[ASC-media] Media release: 'magic wand' detects toxic risks
jca.media at starclass.com.au
Wed Aug 23 00:51:45 CEST 2006
CRC for Contamination Assessment and Remediation of the Environment
Media Release 06/06
August 23, 2006
"WAND" WILL HIGHLIGHT THE RISKS
Australian scientists are developing a "magic wand" to find out how dangerous is the contamination lurking in the soils and groundwater beneath our cities.
Researchers in CRC CARE (the Cooperative Research Centre for Contamination Assessment and Remediation of the Environment) are developing special sensors to analyse the toxic stew of chemicals under old industrial sites - so they can be safely treated and the land made safe for future use.
"We're developing sensors that will give us a much better idea of the pollution present over time," explains Associate Professor Jack Ng of CRC CARE and the University of Queensland.
"These sensors reveal the concentration of the contaminants and their potential effect on humans, plants and animals. They will enable us to search for specific contaminants that are of concern or to diagnose mixtures of pollutants."
In some case the "sensors" will consist of special microbes tuned to light up if they encounter particular contaminants, or show toxic stress by changing shape, altering their coats or even dying.
"We've already developed bugs that light up when they come in contact with a certain contaminant. You can do it by inserting a lux (light-generating) gene into the microbe or by using a fluorescent probe," Professor Ng explains.
One of the approaches the team is working on is to put the sensors on a rod - referred to as a "magic wand" - which can be stuck in the soil or water and provide an on-the-spot readout on the presence of toxic contaminants. This will dramatically reduce the time needed to send samples to a laboratory for analysis.
The managing director of CRC CARE, Professor Ravi Naidu, explains that risk assessment is the critical first step in making society safe from the contamination caused by past decades of industrial development.
"In order to treat these sites effectively and economically, we need to know exactly what's down there," he says. "The tools being developed by CRC CARE's Risk Assessment Programme will help us to do just that."
Prof. Ng says the new sensors will be quick, low cost and easy to use. In many cases they will provide an answer in the field - a huge help to site developers who suddenly discover they have a contamination problem to deal with.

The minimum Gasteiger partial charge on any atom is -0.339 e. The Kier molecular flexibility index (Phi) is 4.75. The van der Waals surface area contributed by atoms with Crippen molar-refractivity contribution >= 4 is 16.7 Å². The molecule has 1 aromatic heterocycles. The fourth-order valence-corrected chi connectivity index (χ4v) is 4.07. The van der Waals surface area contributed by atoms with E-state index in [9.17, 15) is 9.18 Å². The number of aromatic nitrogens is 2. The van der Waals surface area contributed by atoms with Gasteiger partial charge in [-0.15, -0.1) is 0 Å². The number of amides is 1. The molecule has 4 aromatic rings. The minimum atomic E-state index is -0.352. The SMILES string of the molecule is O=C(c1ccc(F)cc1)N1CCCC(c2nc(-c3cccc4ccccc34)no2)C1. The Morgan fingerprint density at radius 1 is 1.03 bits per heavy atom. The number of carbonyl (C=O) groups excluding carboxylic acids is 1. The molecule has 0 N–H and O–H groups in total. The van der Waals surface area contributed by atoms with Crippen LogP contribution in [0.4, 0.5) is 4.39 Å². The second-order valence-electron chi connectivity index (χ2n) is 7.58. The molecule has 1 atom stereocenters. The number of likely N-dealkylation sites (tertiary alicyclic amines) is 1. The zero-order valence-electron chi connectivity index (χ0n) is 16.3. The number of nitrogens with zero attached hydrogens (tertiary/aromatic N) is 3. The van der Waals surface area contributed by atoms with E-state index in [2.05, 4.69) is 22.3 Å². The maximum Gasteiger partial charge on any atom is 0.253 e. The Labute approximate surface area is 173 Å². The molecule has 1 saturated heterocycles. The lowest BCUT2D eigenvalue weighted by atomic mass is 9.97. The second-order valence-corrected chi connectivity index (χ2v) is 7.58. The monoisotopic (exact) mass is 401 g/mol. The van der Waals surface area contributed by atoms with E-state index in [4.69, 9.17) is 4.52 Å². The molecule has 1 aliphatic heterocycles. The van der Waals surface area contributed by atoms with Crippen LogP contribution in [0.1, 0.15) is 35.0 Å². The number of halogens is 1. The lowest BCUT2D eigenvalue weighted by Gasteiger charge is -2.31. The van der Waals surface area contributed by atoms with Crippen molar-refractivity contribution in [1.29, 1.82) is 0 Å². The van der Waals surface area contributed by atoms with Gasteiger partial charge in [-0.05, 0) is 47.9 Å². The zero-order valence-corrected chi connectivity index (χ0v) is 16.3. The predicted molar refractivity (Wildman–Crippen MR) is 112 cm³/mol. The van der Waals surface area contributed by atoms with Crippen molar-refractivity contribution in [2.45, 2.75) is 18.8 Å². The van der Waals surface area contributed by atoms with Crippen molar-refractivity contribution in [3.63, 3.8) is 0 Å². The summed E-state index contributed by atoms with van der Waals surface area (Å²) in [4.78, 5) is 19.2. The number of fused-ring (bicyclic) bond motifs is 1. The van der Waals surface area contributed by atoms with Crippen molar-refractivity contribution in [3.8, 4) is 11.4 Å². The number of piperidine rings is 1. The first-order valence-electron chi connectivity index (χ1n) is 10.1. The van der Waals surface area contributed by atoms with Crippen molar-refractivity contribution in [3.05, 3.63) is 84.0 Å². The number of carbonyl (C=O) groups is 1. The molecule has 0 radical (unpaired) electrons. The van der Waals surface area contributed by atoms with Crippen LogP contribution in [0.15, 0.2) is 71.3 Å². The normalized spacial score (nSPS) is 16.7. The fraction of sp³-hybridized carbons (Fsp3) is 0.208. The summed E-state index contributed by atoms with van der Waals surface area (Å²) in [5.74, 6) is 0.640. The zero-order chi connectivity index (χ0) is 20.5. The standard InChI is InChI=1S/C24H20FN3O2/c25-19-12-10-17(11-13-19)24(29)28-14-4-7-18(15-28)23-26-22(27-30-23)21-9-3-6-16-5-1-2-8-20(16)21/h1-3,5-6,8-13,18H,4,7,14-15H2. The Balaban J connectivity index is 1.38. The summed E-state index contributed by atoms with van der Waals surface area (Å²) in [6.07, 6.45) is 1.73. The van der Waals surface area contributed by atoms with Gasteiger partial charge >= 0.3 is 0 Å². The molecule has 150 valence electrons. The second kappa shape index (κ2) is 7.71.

His team is also working on a way to predict the impact on the Australian population of exposure to particular toxic substances.
"We are seeking to establish what is 'normal' in people in terms of their response to particular substances, so that we can say with confidence whether or not they are being poisoned by exposure to something that may be in the environment, whether it is natural of man-made.
"We believe this will be a significant reassurance to many people who worry about whether their health is being affected by exposure to contamination, by providing a confident answer whether or not that substance may be to blame."
Another project is investigating how oil spills move underground in water, and how they can re-enter the atmosphere as potentially-toxic vapours. This will help Australia to refine its health and environmental impact standards, Prof. Ng says.
"Knowing what you're dealing with and whether or not it poses a risk to living creatures and people is half the battle when dealing with contamination," he adds. "Sometimes it will simply tell you that you don't have a problem. At others it will give you a much clearer idea of how to fix it."
The CRC CARE technology can potentially add billions of dollars to the Australian economy by helping to transform "problem" contaminated sites in inner-city locations into real estate safe for residential or business development, Prof. Naidu adds.
"It will help put Australia in the world lead in dealing with a problem which every society on earth is facing. There are an estimated 3 million contaminated sites in Asia alone, are we're getting calls all the time asking us to help clean them up," he says.
Associate Professor Jack Ng, CRC CARE and University of Queensland, 07 3274 9020 or 0414 747 147
Email: j.ng at .uq.edu.au
Professor Ravi Naidu, CRC CARE, 08 8302 5041
Kim Sinclair, CRC CARE communication, ph 08 8302 3933 or 0416 095 324
Kim.sinclair at crccare.com
Jan King, UQ Communications Manager, 07 3365 1120
About CRC CARE:
CRC CARE is an Australian partnership of scientific, industry and government organisations set up to devise new ways of dealing with and preventing contamination of soil, water and air.
Its goals include:
* Cleaner, safer food supplies, water and living conditions leading to a reduced toll of disease due to toxic contamination of our food, water, air and living conditions
* Benefits of up to $1.8 billion per year from direct savings in remediation and improved values or remediated land
* A cleaner natural environment for Australia and its neighbours.
CRC CARE is part of the Australian Government's Cooperative Research Centres Program.
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